Federal surveys tracking 2002's high school sophomores found that 10 years later, a third of the students had earned a bachelor's degree or higher, and 19 percent had some other undergraduate-level credential. Here is a graphical explanation of some of the results, released by the National Center for Education Statistics this month.
Hispanic and African-American students were more likely to stop at a high school degree, and to have attended some college but not completed a degree. Asians and whites were more likely to attain a bachelor's degree or higher.
The most common jobs held by young people who didn't graduate from high school were positions in food preparation and service. Forty percent of young people with only a high school degree and 45 percent of high school dropouts reported having lost a job since January 2006, compared with 19 percent of bachelor's degree holders.
Twentysomethings with less than a bachelor's degree were more tied to their hometowns. Bachelor's degree holders were roughly as likely to live close to home as they were to move more than 100 miles away—suggesting that they were more likely or able to move for a new job.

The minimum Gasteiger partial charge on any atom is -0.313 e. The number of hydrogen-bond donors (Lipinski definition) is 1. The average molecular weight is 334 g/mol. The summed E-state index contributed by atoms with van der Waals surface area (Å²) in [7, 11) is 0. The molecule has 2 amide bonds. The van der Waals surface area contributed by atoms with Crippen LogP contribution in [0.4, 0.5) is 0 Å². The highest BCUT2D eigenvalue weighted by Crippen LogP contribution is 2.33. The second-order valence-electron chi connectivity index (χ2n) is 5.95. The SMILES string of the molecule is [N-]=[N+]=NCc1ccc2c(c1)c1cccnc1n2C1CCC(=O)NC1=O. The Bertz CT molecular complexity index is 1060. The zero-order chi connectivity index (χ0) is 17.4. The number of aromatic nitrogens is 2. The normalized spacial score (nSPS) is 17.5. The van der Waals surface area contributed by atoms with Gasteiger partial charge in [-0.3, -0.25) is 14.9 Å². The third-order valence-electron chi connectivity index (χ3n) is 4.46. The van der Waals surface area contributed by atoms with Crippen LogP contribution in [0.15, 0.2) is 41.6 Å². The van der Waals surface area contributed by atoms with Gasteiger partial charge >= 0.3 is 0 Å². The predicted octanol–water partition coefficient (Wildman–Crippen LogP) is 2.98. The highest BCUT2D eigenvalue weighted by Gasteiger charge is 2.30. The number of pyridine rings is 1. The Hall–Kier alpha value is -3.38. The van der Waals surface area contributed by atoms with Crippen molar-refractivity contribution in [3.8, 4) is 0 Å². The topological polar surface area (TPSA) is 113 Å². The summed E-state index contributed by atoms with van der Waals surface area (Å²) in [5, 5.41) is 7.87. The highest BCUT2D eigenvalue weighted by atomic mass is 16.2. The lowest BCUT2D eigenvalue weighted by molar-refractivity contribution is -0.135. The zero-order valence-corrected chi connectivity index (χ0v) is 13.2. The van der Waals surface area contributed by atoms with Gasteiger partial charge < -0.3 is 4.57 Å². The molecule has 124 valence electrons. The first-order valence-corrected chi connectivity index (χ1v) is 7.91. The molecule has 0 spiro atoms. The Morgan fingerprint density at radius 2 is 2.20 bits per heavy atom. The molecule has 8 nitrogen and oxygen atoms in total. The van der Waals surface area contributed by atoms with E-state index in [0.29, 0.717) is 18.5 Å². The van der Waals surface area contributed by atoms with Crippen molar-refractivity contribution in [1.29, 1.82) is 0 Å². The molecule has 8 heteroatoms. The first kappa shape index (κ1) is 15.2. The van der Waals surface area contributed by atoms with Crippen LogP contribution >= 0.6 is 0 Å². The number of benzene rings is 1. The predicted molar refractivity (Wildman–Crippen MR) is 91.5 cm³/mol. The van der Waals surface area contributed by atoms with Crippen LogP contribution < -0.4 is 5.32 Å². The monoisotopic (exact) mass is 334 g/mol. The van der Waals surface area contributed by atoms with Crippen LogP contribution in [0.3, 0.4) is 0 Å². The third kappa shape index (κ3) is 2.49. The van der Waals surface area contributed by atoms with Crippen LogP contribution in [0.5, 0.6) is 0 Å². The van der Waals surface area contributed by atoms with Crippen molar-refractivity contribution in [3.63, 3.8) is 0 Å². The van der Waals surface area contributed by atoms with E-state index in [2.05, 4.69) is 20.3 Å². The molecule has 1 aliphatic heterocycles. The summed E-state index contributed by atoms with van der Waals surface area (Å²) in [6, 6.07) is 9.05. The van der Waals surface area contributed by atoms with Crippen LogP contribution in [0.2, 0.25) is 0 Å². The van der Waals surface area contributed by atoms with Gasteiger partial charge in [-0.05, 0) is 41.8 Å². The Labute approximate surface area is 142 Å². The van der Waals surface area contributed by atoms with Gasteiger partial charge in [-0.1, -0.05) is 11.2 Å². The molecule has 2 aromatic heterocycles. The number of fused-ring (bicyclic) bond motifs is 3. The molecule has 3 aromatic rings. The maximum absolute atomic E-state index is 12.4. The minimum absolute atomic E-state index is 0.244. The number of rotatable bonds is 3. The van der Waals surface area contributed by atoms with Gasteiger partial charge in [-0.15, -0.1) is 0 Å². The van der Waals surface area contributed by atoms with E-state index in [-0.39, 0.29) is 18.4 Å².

Twenty-six-year-olds with less education were also more likely to be supporting children. While more than two-thirds of those without a high school diploma already had one or more children, the vast majority of bachelor's degree holders had yet to start a family.
As sophomores, the majority of the class of 2004 accurately predicted how much education they would have attained by age 26. Of students who planned to earn a bachelor's degree, only 34 percent did. Thirty-three percent left college without completing a degree, 20 percent earned either an associate's degree or a certificate, and 10 percent didn't advance past high school.